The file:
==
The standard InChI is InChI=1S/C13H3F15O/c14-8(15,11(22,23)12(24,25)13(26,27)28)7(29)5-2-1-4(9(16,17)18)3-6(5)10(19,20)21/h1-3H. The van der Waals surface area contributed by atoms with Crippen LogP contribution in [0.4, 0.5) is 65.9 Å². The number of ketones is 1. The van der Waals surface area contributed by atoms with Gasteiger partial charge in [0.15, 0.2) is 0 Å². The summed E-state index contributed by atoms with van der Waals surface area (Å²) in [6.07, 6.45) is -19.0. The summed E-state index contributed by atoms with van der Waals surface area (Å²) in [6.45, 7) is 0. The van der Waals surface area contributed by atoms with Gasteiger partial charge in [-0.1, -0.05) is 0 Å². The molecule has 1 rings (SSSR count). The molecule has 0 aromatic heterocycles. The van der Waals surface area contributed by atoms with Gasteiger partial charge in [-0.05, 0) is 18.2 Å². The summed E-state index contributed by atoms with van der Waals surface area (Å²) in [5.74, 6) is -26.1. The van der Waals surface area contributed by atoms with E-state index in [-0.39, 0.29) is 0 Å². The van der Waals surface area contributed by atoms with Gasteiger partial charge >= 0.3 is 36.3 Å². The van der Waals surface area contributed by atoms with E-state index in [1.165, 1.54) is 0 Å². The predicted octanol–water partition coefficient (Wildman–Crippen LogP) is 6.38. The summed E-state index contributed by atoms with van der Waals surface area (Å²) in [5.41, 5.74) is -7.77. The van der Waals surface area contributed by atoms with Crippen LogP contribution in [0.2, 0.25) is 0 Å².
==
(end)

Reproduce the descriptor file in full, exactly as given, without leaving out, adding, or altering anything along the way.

The standard InChI is InChI=1S/C13H3F15O/c14-8(15,11(22,23)12(24,25)13(26,27)28)7(29)5-2-1-4(9(16,17)18)3-6(5)10(19,20)21/h1-3H. The van der Waals surface area contributed by atoms with Crippen LogP contribution in [0.4, 0.5) is 65.9 Å². The number of ketones is 1. The van der Waals surface area contributed by atoms with Gasteiger partial charge in [0.15, 0.2) is 0 Å². The summed E-state index contributed by atoms with van der Waals surface area (Å²) in [6.07, 6.45) is -19.0. The summed E-state index contributed by atoms with van der Waals surface area (Å²) in [6.45, 7) is 0. The van der Waals surface area contributed by atoms with Gasteiger partial charge in [-0.1, -0.05) is 0 Å². The molecule has 1 rings (SSSR count). The molecule has 0 aromatic heterocycles. The van der Waals surface area contributed by atoms with Gasteiger partial charge in [-0.05, 0) is 18.2 Å². The summed E-state index contributed by atoms with van der Waals surface area (Å²) in [5.74, 6) is -26.1. The van der Waals surface area contributed by atoms with E-state index in [-0.39, 0.29) is 0 Å². The van der Waals surface area contributed by atoms with Gasteiger partial charge >= 0.3 is 36.3 Å². The van der Waals surface area contributed by atoms with E-state index in [1.165, 1.54) is 0 Å². The predicted octanol–water partition coefficient (Wildman–Crippen LogP) is 6.38. The summed E-state index contributed by atoms with van der Waals surface area (Å²) in [5.41, 5.74) is -7.77. The van der Waals surface area contributed by atoms with Crippen LogP contribution in [0.2, 0.25) is 0 Å².